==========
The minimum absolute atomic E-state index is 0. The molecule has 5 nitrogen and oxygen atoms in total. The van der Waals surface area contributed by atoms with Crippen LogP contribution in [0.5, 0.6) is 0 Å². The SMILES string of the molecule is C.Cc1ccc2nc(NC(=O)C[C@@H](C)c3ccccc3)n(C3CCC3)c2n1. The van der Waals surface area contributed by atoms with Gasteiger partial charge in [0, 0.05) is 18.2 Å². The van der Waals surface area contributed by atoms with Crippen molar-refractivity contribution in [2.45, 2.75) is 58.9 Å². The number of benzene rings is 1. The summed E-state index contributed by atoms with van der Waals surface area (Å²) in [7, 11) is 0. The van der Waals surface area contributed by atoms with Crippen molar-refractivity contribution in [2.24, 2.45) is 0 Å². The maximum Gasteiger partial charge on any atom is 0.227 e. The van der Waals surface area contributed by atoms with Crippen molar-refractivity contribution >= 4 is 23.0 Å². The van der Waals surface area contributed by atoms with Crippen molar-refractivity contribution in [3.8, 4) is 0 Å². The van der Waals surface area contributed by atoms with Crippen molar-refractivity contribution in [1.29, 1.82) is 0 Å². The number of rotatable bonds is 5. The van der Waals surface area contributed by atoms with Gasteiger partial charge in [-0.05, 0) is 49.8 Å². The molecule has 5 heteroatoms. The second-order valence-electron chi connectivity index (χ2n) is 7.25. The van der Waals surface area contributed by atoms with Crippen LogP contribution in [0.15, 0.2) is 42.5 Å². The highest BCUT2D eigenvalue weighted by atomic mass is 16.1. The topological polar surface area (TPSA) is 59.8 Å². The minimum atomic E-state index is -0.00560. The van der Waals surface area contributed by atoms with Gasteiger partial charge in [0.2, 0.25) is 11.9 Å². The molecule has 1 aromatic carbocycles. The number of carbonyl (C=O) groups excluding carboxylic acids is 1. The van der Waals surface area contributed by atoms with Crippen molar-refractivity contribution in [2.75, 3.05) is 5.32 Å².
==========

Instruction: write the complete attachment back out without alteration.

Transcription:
The minimum absolute atomic E-state index is 0. The molecule has 5 nitrogen and oxygen atoms in total. The van der Waals surface area contributed by atoms with Crippen LogP contribution in [0.5, 0.6) is 0 Å². The SMILES string of the molecule is C.Cc1ccc2nc(NC(=O)C[C@@H](C)c3ccccc3)n(C3CCC3)c2n1. The van der Waals surface area contributed by atoms with Gasteiger partial charge in [0, 0.05) is 18.2 Å². The van der Waals surface area contributed by atoms with Crippen molar-refractivity contribution in [2.45, 2.75) is 58.9 Å². The number of benzene rings is 1. The summed E-state index contributed by atoms with van der Waals surface area (Å²) in [7, 11) is 0. The van der Waals surface area contributed by atoms with Crippen molar-refractivity contribution in [2.24, 2.45) is 0 Å². The maximum Gasteiger partial charge on any atom is 0.227 e. The van der Waals surface area contributed by atoms with Crippen molar-refractivity contribution >= 4 is 23.0 Å². The van der Waals surface area contributed by atoms with Crippen molar-refractivity contribution in [3.8, 4) is 0 Å². The van der Waals surface area contributed by atoms with Crippen molar-refractivity contribution in [1.29, 1.82) is 0 Å². The number of rotatable bonds is 5. The van der Waals surface area contributed by atoms with Gasteiger partial charge in [-0.05, 0) is 49.8 Å². The molecule has 5 heteroatoms. The second-order valence-electron chi connectivity index (χ2n) is 7.25. The van der Waals surface area contributed by atoms with Crippen LogP contribution in [0.15, 0.2) is 42.5 Å². The highest BCUT2D eigenvalue weighted by atomic mass is 16.1. The topological polar surface area (TPSA) is 59.8 Å². The minimum atomic E-state index is -0.00560. The van der Waals surface area contributed by atoms with Gasteiger partial charge in [0.2, 0.25) is 11.9 Å². The molecule has 1 aromatic carbocycles. The number of carbonyl (C=O) groups excluding carboxylic acids is 1. The van der Waals surface area contributed by atoms with Crippen molar-refractivity contribution in [2.75, 3.05) is 5.32 Å².